The entire CV industry will feel the benefits of the IoT eventually; some parts are enjoying them already.
By Tristan Watkins, CEO, BNP Paribas Leasing Solutions UK
A degree of scepticism about the Internet of Things (IoT) is healthy. Popular narratives about the technology tend to focus on gadgets: smart kettles, colour-changing lightbulbs, and ice cubes that can send text messages. The commercial vehicle (CV) sector is an old market, and it isn’t in any danger of obsolescence. Why mess with something that works?
But the IoT isn’t just about gizmos. In the next few years, it will provide real benefits for the global CV sector.
If the driverless automobile is not the most useful IoT innovation for the CV market, then it is certainly the flashiest and most futuristic. It’s also closer than you might think. One Gartner report indicates that by 2020, we’ll have a quarter billion connected vehicles on the road with automation functionality, and Google’s AI system has received legal recognition in the US as the “driver” of their test cars.
If vehicles can reliably drive themselves, the implications for the global CV industry could be huge – and go way beyond getting a van or truck to go from A to B. An AI will certainly be able to navigate the route of a long-haul journey well enough, but when it’s fed real-time, contextual information from sensors it’ll be able to make adjustments for weather, terrain, traffic congestion, and safety.
And because it never needs to eat, rest, or accommodate any other needs, gains in speed and efficiency could be huge.
Minimising fuel costs
Reducing fuel costs is a significant budgetary goal for many fleet managers, and one that is particularly hard to achieve. There are a number of ways to make inefficient use of petrol or diesel: idle time, poor routing, and inadequately maintained machines are only a few contributing factors. Lack of visibility doesn’t help – it’s not always easy to know how an individual vehicle is consuming fuel, let alone a fleet.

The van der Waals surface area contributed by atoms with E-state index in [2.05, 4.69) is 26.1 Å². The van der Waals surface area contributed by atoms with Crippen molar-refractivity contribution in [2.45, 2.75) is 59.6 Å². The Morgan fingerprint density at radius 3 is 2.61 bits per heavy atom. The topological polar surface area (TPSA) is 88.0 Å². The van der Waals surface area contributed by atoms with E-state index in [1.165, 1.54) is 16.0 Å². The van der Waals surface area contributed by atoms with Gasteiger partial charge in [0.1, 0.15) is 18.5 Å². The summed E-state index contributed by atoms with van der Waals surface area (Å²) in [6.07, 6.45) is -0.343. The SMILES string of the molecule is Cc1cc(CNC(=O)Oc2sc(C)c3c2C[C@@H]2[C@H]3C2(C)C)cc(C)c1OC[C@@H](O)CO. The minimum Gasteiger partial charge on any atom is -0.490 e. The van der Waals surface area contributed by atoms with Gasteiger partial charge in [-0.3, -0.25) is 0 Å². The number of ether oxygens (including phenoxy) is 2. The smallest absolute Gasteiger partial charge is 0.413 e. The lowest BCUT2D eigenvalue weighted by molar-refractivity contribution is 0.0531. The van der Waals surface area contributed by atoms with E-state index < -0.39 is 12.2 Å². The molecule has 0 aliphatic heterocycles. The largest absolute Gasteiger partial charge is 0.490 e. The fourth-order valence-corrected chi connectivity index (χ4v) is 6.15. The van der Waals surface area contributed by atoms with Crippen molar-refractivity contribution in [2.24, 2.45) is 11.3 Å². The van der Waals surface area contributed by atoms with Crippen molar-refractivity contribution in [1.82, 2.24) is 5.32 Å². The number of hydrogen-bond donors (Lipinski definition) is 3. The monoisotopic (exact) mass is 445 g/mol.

With the IoT, each driver’s dashboard can act as a node connecting to the wider network. This will provide up-to-the-minute data explaining how each vehicle and its operator is performing: if there’s a particular habit that’s negatively influencing performance, you’ll know about it; if there’s a fleet-wide process that’s inflating everyone’s fuel consumption, you’ll have the information you need to implement less wasteful practices.
Another enduring operational challenge is making sure machines run smoothly. Commercial vehicles undertake long journeys every day, and need to have oil, brakes, tyres, and more checked regularly. Organising maintenance can be an administrative nightmare.
Using “smart valves” with sensors attached, it will be possible to gain immediate, accurate information about things like tyre tread and air levels through an IoT-based fleet management system. You can then adjust maintenance schedules according to what needs the most attention – pre-empting breakdowns and eliminating inefficiencies.
There are valid reasons to be concerned about the IoT – job losses, for example, will be a short-term concern when self-driving cars are rolled out – but they are outweighed by the advantages. The entire CV industry will feel the benefits of the IoT eventually; some parts are enjoying them already. One thing’s for sure: any impact will only be stronger for early adopters.